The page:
Acklins and Crooked Island are two of the four islands forming an atoll which hugs the beautiful shallow waters of the Bight of Acklins.
Bordered by the nearly uninhabited Castle Island and Long Cay, they are as natural as they were when The Bahamas was first “discovered”. Getting to these islands is simple. There are twice weekly scheduled flights from the capital of Nassau and several charter flights available. Although many locals prefer to travel by boat, bringing with them their monthly shopping from Nassau and Florida as shops on Acklins and Crooked Island are far and few. Getting to the island is easily accessible from Nassau with a few weekly flights a week and also by the country’s mail boat system.
The islands existed in virtual obscurity until 1783, when American Loyalists began to settle here. These former plantation owners brought slaves and money to start a short-lived cotton industry which, by the beginning of the 19th Century, had more than 40 plantations employing 1200 slaves. The population turned from the land to the bounties of The Bight, after cotton growing became uneconomical due to Emancipation and soil depletion. Diving for sponges became the economic cornerstone of these islands until the sponges were decimated by a fungus. The inhabitants now earn their living by fishing and simple farming.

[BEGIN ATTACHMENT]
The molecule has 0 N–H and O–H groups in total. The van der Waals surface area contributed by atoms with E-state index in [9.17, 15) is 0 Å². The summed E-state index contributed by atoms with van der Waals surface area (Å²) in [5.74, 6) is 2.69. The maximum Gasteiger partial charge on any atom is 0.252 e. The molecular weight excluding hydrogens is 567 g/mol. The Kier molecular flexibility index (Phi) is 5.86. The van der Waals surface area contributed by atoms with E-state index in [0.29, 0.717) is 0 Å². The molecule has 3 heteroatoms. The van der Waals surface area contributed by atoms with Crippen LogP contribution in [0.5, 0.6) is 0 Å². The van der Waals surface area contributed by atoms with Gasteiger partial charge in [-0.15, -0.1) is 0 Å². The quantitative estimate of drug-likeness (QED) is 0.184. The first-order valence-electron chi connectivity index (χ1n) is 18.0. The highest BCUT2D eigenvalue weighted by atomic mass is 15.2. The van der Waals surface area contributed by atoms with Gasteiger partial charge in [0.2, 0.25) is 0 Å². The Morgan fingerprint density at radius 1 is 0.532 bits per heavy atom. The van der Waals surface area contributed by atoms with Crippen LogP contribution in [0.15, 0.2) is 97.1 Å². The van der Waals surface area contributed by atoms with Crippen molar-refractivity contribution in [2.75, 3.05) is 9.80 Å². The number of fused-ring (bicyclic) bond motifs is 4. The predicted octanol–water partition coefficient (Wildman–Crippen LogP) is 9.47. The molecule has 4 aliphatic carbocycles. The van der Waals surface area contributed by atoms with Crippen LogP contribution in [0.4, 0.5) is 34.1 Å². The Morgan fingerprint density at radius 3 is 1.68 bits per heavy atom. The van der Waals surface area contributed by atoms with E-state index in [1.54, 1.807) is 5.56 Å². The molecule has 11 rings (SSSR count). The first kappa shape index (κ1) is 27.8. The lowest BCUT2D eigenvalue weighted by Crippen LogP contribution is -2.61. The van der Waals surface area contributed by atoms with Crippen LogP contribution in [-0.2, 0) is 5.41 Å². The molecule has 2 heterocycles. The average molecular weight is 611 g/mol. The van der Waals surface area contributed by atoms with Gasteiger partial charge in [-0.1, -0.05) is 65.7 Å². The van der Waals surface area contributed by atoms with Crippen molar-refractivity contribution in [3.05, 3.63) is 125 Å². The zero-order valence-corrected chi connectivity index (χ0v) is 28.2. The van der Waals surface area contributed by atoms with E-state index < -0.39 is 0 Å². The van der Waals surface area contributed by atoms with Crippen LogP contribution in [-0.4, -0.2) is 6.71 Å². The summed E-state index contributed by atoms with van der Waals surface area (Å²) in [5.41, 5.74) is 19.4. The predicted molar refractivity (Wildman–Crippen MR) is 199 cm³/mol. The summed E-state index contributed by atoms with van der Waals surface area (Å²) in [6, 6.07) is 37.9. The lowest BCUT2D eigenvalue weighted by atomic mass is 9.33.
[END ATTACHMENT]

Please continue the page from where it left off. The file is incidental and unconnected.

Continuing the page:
One of the least known islands of The Bahamas, Acklins comprises the southern and south-eastern part of the chain. The terrain is hilly and desolate, with unusual rock formations, and varied plant and animal life, including an occasional swamp turtle. Along its coastline are numerous hidden coves with extensive, beautiful beaches and a number of tiny, colourful villages. If you are looking for a remote getaway, rustic landscape, stunning beaches and an abundance of wildlife, then Acklins and Crooked Island is a perfect choice.